Whether it’s that old friend on Facebook from your school days, or that ex-colleague on LinkedIn from way back, some people seem to hog your social media timeline with memes, sayings, and photos from yesteryear. And with social media platforms, such as Facebook and LinkedIn, common across a range of mobile devices, and online activity seemingly so central to many people’s lives, it seems rather ironic to be asking why so few people actually participate. In this article, I am going to discuss whether the “1% rule” still applies to levels of participation on social media and ask whether there is anything we can do about it?
The 1% Rule
In a seminal article at the time in 2006, the influential writer on technological matters, Jakob Nielsen, proposed that in most online communities, 90% of the users ‘lurk’ or don’t participate, 9% participate to a limited extent, whereas 1% account for almost all of the activity. You may be able to judge for yourself whether this so-called ’90-9-1 rule’, or ‘1% rule’, has any validity from the social media platforms of which you are a part, whether Facebook, Twitter, or LinkedIn. It is often the case that participation, in terms of posts, comments, or videos, is seemingly provided by a relatively low percentage of your total friends, followers, or contacts, which anecdotally supports Nielsen’s thesis.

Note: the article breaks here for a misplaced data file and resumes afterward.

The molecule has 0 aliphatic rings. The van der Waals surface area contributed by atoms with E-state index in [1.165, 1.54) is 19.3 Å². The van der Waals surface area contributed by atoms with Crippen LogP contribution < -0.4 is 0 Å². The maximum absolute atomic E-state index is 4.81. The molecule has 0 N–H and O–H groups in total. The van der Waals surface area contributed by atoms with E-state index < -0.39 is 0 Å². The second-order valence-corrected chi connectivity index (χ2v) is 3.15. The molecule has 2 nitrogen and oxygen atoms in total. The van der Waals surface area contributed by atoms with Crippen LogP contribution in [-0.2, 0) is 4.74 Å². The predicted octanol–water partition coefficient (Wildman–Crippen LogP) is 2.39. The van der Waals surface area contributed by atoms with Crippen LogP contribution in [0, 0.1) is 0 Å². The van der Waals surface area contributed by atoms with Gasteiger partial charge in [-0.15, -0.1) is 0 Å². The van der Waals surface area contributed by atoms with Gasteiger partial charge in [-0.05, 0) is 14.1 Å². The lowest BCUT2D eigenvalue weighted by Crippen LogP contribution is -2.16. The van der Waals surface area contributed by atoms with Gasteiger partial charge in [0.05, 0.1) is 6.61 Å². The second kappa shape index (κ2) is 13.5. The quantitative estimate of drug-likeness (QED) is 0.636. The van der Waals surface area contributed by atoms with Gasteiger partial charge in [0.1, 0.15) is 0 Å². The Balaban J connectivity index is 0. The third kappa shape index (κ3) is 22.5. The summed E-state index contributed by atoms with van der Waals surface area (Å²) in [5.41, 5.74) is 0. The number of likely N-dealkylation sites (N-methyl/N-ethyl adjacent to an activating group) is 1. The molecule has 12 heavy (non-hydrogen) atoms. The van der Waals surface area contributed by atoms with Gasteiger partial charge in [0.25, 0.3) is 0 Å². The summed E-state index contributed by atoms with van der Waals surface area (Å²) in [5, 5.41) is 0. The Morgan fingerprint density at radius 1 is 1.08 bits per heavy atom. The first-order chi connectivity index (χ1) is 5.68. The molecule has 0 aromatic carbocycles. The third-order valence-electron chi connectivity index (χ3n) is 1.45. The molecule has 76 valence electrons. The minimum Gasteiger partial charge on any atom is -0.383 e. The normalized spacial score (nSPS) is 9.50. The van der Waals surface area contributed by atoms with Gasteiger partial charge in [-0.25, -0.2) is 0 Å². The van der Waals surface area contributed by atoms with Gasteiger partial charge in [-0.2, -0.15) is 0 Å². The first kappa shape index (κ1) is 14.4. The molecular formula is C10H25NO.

Nielsen referred to this phenomenon as ‘participant inequality‘ and he partly based his findings on some prior research relating to activity on earlier platforms that pre-dated the World Wide Web, such as Usenet and CompuServe bulletin boards. Nielsen’s 90-9-1 rule also reflects the Pareto principle – more commonly known as the ’80:20 rule’ or the ‘law of the vital few‘ – which suggests that 80% of the effects come from 20% of the causes. If we apply the Pareto principle to sales, we might see that 80% of our sales came from 20% of our customers; and if we apply it to social media, then 80% of activity would be accounted for by a minority of 20% of the users.